Registering trademarks can sometimes prove to be a difficult process for companies.
The practice is certainly a necessary one to ensure brands are as protected as possible and this is especially important in the online arena where businesses are often caught out by individuals registering domain names similar to that of another.
This practice is largely known as cybersquatting and has caused many organisations harm in the past.
Essentially, individuals seek to profit from or harm a particular brand by registering a domain name that is similar to that of a major brand with the aim of confusing customers into thinking they are the real company they are looking for.
Improvements on the way
Fortunately, the situation is improving as the Internet Corporation for Assigned Names and Numbers (ICANN) is rolling out its new generic top level domain names (gTLDs) that will enable organizations to protect their brand and reputation much more effectively.
Currently, there are 22 top level domains in use – ranging from the typical .com suffix to .net and .org – but this is set to expand dramatically when the gTLDs emerge and bring with them generic, brand and location specific extensions.
This will allow companies to register domain names that are much more specific and the whole process will enable more protection thanks to the initiatives that have carefully been worked out by ICANN.
Trademark law specialist Gillian Anderson of law-firm Pinsent Masons has said she believes the new gTLD system could lead to a lot more cases of cybersquatting.
However, project owner for the trademark clearinghouse Jan Corstens says this will not be the case and the Trademark Clearinghouse offers businesses essential brand protection online.
ICANN opened up the Trademark Clearinghouse in March, which invited organisations to submit their registered trademarks into this repository.
Once their trademarks are registered Brand owners may then use them to create domain names for their businesses using the new gTLDs.
One of the most crucial elements of the new gTLDs is that if a domain is registered that is the same or similar to that of a registered trademark in the Clearinghouse, then both the domain registrant and trademark owner will receive notice of that possible infringement within the first 90 days of registry operation.
This means cybersquatters will find it much harder to profit from – or damage – the reputation of a company.
Planning in advance
Registering trademarks is essential for companies looking to the future. Indeed, many companies pick up trademarks that they may never use. The reason many do this is to make sure they have the trademark in place should they wish to use it in the future.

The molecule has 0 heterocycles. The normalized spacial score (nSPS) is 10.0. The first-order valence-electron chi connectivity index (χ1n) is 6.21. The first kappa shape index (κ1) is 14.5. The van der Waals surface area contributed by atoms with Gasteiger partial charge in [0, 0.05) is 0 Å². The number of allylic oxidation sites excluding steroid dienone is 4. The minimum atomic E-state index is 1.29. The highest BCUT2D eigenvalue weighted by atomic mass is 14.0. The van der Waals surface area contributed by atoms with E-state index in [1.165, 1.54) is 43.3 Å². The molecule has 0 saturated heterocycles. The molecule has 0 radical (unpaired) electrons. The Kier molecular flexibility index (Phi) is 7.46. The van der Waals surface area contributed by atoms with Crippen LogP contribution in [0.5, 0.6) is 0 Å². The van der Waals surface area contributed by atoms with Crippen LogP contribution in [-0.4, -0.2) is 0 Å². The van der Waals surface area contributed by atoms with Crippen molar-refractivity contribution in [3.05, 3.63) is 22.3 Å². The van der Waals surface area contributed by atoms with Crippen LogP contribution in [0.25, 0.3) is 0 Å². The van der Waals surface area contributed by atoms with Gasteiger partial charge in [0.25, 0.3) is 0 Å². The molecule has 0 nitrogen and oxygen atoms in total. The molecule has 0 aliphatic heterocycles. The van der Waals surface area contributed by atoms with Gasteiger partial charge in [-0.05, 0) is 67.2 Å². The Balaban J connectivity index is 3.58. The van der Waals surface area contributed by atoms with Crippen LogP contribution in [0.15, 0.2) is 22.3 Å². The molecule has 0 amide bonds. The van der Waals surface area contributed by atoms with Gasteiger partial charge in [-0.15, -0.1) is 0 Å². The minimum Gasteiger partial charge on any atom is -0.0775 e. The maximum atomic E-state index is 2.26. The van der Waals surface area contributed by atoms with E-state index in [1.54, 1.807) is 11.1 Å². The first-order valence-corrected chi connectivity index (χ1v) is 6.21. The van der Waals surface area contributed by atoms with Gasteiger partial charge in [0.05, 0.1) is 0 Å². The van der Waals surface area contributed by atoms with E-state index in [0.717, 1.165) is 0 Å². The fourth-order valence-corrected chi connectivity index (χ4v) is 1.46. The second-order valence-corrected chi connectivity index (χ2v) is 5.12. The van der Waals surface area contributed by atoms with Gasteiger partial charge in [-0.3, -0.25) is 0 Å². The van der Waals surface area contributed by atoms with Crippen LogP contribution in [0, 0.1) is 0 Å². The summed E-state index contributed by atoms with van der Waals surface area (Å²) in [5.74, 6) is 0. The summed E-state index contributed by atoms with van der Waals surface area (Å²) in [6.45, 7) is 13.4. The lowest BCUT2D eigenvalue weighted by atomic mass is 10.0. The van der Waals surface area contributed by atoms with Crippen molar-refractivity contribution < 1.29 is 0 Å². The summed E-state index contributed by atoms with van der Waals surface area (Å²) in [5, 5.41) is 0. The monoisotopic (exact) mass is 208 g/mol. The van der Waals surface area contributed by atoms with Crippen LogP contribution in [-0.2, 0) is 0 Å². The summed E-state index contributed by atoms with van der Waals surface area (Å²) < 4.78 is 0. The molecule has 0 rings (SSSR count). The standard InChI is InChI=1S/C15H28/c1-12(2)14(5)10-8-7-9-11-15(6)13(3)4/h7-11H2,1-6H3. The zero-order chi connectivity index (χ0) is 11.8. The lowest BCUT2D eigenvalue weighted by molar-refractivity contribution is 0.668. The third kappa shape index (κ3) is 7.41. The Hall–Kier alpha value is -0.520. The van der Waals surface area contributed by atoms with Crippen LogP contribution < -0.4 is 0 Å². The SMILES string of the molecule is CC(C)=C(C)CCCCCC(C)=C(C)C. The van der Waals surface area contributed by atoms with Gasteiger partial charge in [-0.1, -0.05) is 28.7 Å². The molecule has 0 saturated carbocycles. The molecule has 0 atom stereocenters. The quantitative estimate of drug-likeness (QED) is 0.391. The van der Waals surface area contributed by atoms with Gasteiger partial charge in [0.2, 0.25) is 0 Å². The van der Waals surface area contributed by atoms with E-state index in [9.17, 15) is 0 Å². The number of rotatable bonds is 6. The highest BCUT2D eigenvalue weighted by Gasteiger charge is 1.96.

For example, car manufacturer Jaguar recently trademarked the names ‘Q-Type’ and ‘XQ’, despite denying reports it was planning to launch a new range of sport utility vehicles. This does not necessarily mean the company will actually be releasing a new model, but it does mean that should it choose to in the future it will be able to.
The same applies for domain name registration. Several companies, especially those that release products periodically, have picked up domain names for new offerings very early on and many never actually get used.
Video game companies do this frequently, for example Warner Bros registered 15 domain names in January 2013 for its Batman series of video games. The company was clearly undecided about a name for an upcoming game that was most likely still in development at the time therefore it registered all of the prospective names it had in mind.
By doing this the company will own them and will not suffer should someone else obtain it first. When this happens, a long and costly process can commence, leading to precious time being lost and money being wasted.
In the end Warner Bros chose to name its game Batman Arkham Origins, and subsequently will use the batmanarkhamorigins.com domain. The other 14 will likely never be used unless the next game in the series is among them as well.
This gives Warner Bros the option to use the domains and stops anyone else taking it first. This is especially important for a company that has a particular franchise running as it gives people more opportunity to buy up possible names for upcoming releases.
By thinking ahead companies can ensure they are fully protected. Those organisations who have entered their trademarks into the Trademark Clearinghouse will have enhanced protection over those that chose not to.
This will enable them to register their trademarks as domains while simultaneously stopping others from infringing on their rights.
Failing to trademark a product or service can often lead to a lengthy and expensive process, which can potentially end up costing more than the trademarking would have done if it was done earlier.
Whether it is for domain name or trademark registry, forward thinking is essential for all companies looking to protect both their brands and their reputation.
For more information on domain name management and trademark registry, please contact CSC Digital Brand Services, an official agent of the Trademark Clearinghouse.